Amfphp and security
Securing an Amfphp project is not any different from securing any other php installation. Contrarily to what most people believe, Amfphp projects are neither more or less secure than any other php projects.
Debunking two myths
The first myth is that Flash Remoting is inherently more secure than standard HTML apps since Remoting data is sent as a binary stream, and therefore it’s harder to ‘hack’ into an Amfphp installation. Creating arbitrary AMF packets is not any harder or easier than sending custom POST data, and in fact it can be done with exactly the same tools (cURL for example). Dozens of open source projects can read and write AMF.
The .swf format itself is not encrypted and a all decompilers will let you extract ActionScript, which means a password stored in ActionScript is neither more or less secure than a password stored in a hidden field in HTML.
A variety of widely available packet sniffers supporting AMF can still see and interpret the AMF data sent through the wire.
The second myth is the converse, that Flash Remoting is inherently less secure than traditional HTML applications. HTML applications are basically built on a Remote Procedure Call model like Remoting, with the caveat that the whole page is replaced instead of a small data being sent and interpreted. There is a small complication in Flash coming from the fact that the client is stateful, so you may think that this enables you to trust the client’s input; of course you should never trust any client input.
Basic security tips
These security tips are not specific to Amfphp, but should always be followed whenever developing a php or other client-server app:
- Don’t attempt homebrew auth systems with cookies, use sessions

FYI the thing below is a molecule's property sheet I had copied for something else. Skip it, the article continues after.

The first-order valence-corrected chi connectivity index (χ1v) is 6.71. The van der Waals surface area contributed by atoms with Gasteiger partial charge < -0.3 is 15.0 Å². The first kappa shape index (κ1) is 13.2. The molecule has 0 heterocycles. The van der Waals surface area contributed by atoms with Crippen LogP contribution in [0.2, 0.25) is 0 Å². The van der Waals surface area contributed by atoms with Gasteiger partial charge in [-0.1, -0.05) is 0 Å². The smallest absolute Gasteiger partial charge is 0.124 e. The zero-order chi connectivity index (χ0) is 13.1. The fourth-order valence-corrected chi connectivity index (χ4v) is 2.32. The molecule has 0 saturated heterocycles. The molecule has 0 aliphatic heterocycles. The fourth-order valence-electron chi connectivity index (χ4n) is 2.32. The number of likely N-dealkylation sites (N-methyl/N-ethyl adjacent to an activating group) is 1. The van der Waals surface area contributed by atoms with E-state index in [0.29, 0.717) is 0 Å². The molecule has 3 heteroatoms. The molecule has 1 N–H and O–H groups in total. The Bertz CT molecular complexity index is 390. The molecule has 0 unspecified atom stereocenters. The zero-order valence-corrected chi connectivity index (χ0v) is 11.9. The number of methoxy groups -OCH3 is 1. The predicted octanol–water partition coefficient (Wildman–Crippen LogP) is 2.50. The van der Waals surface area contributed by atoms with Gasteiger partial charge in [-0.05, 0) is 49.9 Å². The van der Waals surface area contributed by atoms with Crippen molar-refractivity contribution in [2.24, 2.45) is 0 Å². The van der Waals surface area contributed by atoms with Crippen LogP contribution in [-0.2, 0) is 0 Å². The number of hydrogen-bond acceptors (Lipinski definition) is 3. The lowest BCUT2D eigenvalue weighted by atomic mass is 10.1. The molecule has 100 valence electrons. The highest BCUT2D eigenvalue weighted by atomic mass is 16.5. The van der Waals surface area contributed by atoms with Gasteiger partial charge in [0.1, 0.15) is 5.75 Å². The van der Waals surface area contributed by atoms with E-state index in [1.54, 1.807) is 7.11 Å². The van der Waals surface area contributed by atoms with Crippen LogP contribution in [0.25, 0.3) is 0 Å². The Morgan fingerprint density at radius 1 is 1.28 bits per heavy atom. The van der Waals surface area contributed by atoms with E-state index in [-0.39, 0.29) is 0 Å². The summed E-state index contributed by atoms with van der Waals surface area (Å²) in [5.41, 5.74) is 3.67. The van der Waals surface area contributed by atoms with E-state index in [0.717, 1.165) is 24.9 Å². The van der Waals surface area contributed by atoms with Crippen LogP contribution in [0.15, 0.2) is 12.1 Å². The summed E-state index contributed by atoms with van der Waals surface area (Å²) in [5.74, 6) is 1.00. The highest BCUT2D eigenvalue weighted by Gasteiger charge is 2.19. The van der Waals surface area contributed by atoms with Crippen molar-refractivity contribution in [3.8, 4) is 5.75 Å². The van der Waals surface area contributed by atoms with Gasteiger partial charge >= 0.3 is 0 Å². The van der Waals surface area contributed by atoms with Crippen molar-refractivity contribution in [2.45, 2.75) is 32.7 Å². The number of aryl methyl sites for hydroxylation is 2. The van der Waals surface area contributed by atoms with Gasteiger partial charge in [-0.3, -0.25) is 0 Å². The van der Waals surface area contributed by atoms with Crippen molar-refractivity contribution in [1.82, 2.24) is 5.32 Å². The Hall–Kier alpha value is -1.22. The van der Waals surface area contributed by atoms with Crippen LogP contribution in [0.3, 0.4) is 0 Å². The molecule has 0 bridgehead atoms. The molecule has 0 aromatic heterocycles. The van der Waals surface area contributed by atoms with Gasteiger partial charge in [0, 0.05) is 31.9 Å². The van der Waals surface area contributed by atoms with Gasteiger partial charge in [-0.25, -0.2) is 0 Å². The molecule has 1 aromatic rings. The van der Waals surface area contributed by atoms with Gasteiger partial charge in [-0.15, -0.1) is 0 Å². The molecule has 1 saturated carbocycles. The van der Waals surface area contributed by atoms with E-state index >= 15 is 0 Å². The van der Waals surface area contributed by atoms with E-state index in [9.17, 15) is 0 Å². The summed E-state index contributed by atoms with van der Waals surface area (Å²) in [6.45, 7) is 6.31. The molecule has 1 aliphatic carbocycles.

- Don’t store anything sensitive on the client-side or send useless sensitive data
- Protect yourself against SQL injection
- Validate all user input
- Don’t execute arbitrary code sent by the client
- Salt your passwords before md5’ing them and storing them in the db
Amfphp specific tips
It is also advised to remove any unnecessary files and plugins. For example the Back Office should be used locally as it is useful for development purposes but should if you don’t need it there don’t put it on a production server as it allows people to test your services and would allow them to gain information about your server configuration, services, etc. To do so simply delete the Back Office folder.
The 2 Amfphp plugins used by the Back Office specifically are AmfphpMonitor and AmfphpDiscovery. These can be deleted in the Amfphp/Plugins folder or disabled in the configuration.
Use the Authentication plugin mechanism to log in or log out users, and protect them for accessing certain resources.
Be careful about including files based on strings sent by the user. At a strict minimum, do a str_replace(‘../’, », $inputString); to make sure the user isn’t attempting to include an arbitrary file ouside of the directory you had intended.
– If you do not want other sites to load your services (leeching) and you are using Apache, you can set up a .htaccess file to redirect undesirable calls to a dead-end. Read about using mod_rewrite to stop leeching.
– The config class has the line
$this->sharedConfig[self::CONFIG_RETURN_ERROR_DETAILS] = true;
Set it to false, as otherwise an exception sends back information about your server.